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The Vermont Law School’s Institute for Energy and the Environment has released a new study which identifies how US states and utilities can leverage existing tools to optimise the security of the electric grid which is vulnerable to massive disruption.

Best practices included in the report “Improving the Cybersecurity of the Electric Distribution Grid: Pathways to Enhancing Grid Security.” include:

  • Boosting the institutional capacity of regulators and moving confidential information to improve the cybersecurity posture of utilities.
  • Cybersecurity and smart grid management and operations audits and reports can reduce the “information asymmetry” that exists between utilities and their regulators and limits actions on cybersecurity.
  • As utilities increasingly propose the use of alternative rate mechanisms to incentivise cybersecurity investments, legislatures and commissions will need a balanced approach to weigh the benefits of the alternative rate mechanism against its potential shortcomings, such as a reduction in the lengthy, formal due process.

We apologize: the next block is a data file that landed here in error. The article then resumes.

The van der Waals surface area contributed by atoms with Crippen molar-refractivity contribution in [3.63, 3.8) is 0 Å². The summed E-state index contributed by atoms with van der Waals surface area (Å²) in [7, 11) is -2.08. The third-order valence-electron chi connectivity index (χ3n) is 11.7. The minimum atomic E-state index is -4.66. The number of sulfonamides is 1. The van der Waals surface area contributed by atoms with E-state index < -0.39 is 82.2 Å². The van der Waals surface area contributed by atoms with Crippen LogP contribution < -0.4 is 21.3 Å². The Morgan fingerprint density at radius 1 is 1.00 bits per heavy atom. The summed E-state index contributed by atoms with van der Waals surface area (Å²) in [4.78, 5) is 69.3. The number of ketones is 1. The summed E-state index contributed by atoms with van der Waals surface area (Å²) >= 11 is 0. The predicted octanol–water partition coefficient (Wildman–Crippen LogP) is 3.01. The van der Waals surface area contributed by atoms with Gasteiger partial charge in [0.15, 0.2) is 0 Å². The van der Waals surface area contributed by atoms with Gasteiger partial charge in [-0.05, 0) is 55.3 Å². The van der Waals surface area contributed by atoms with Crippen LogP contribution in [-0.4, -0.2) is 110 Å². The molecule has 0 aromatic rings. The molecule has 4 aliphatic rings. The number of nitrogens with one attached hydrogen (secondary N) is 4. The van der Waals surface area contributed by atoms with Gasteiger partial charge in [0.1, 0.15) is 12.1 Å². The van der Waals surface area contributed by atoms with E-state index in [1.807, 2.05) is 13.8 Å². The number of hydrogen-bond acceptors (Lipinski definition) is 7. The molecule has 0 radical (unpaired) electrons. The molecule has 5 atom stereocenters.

• Resiliency metrics for assessing cyber preparedness.

The study examines the cybersecurity preparedness of more than two dozen US states including California, Florida, Iowa, Michigan, New York and Pennsylvania.

Richard Mroz, Protect Our Power senior advisor for state and government relations, said the study elevates approaches that can be implemented widely to better secure the electric distribution grid.

Securing the electric grid is a hot topic set for discussion at DISTRIBUTECH INTERNATIONAL. Click here to register to attend or for more information about the event.

“Action is needed to reduce the impact of a major cyberattack on the nation’s electric grid, and this report provides concrete steps towards ensuring a more resilient grid,” said Mark James, project lead and adjunct professor at Vermont Law School. “Our research identifies pathways for utilities and utilities commissions to reduce existing barriers to investment and increase system resilience.”

The study has been commissioned by Protect Our Power to identify a pathway that state electric utility commissions and their utilities can use to facilitate timely grid upgrades, including appropriate financial options for equitably sharing the costs of upgrades.

The study is available here